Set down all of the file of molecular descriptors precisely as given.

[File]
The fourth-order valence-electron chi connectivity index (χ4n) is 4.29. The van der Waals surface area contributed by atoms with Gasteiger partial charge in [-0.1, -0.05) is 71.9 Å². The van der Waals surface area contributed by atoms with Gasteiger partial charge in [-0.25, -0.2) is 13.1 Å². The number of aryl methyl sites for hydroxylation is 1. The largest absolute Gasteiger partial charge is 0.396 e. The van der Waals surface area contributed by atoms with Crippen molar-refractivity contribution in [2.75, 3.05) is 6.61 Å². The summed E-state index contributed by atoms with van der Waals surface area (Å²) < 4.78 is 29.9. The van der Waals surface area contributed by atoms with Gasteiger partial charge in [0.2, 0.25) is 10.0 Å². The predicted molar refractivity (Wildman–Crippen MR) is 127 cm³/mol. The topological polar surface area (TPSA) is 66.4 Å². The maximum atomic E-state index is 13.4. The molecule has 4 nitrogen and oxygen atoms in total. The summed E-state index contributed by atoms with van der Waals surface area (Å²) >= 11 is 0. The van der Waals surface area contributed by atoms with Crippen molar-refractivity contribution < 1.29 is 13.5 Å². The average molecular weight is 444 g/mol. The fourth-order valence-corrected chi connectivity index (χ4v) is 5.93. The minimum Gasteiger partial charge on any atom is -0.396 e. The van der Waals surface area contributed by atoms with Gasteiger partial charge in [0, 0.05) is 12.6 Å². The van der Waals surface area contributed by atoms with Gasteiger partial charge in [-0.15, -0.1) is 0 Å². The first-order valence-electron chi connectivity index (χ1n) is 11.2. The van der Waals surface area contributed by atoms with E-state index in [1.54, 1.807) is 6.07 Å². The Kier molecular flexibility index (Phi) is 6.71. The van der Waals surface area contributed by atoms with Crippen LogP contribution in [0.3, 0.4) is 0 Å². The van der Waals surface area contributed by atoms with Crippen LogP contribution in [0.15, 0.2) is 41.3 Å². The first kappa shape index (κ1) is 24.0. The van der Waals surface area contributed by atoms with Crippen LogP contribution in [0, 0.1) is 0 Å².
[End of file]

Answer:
The fourth-order valence-electron chi connectivity index (χ4n) is 4.29. The van der Waals surface area contributed by atoms with Gasteiger partial charge in [-0.1, -0.05) is 71.9 Å². The van der Waals surface area contributed by atoms with Gasteiger partial charge in [-0.25, -0.2) is 13.1 Å². The number of aryl methyl sites for hydroxylation is 1. The largest absolute Gasteiger partial charge is 0.396 e. The van der Waals surface area contributed by atoms with Crippen molar-refractivity contribution in [2.75, 3.05) is 6.61 Å². The summed E-state index contributed by atoms with van der Waals surface area (Å²) < 4.78 is 29.9. The van der Waals surface area contributed by atoms with Gasteiger partial charge in [0.2, 0.25) is 10.0 Å². The predicted molar refractivity (Wildman–Crippen MR) is 127 cm³/mol. The topological polar surface area (TPSA) is 66.4 Å². The maximum atomic E-state index is 13.4. The molecule has 4 nitrogen and oxygen atoms in total. The summed E-state index contributed by atoms with van der Waals surface area (Å²) >= 11 is 0. The van der Waals surface area contributed by atoms with Crippen molar-refractivity contribution < 1.29 is 13.5 Å². The average molecular weight is 444 g/mol. The fourth-order valence-corrected chi connectivity index (χ4v) is 5.93. The minimum Gasteiger partial charge on any atom is -0.396 e. The van der Waals surface area contributed by atoms with Gasteiger partial charge in [0, 0.05) is 12.6 Å². The van der Waals surface area contributed by atoms with Gasteiger partial charge in [-0.15, -0.1) is 0 Å². The first-order valence-electron chi connectivity index (χ1n) is 11.2. The van der Waals surface area contributed by atoms with E-state index in [1.54, 1.807) is 6.07 Å². The Kier molecular flexibility index (Phi) is 6.71. The van der Waals surface area contributed by atoms with Crippen LogP contribution in [0.3, 0.4) is 0 Å². The van der Waals surface area contributed by atoms with Crippen LogP contribution in [0.15, 0.2) is 41.3 Å². The first kappa shape index (κ1) is 24.0. The van der Waals surface area contributed by atoms with Crippen LogP contribution in [0, 0.1) is 0 Å².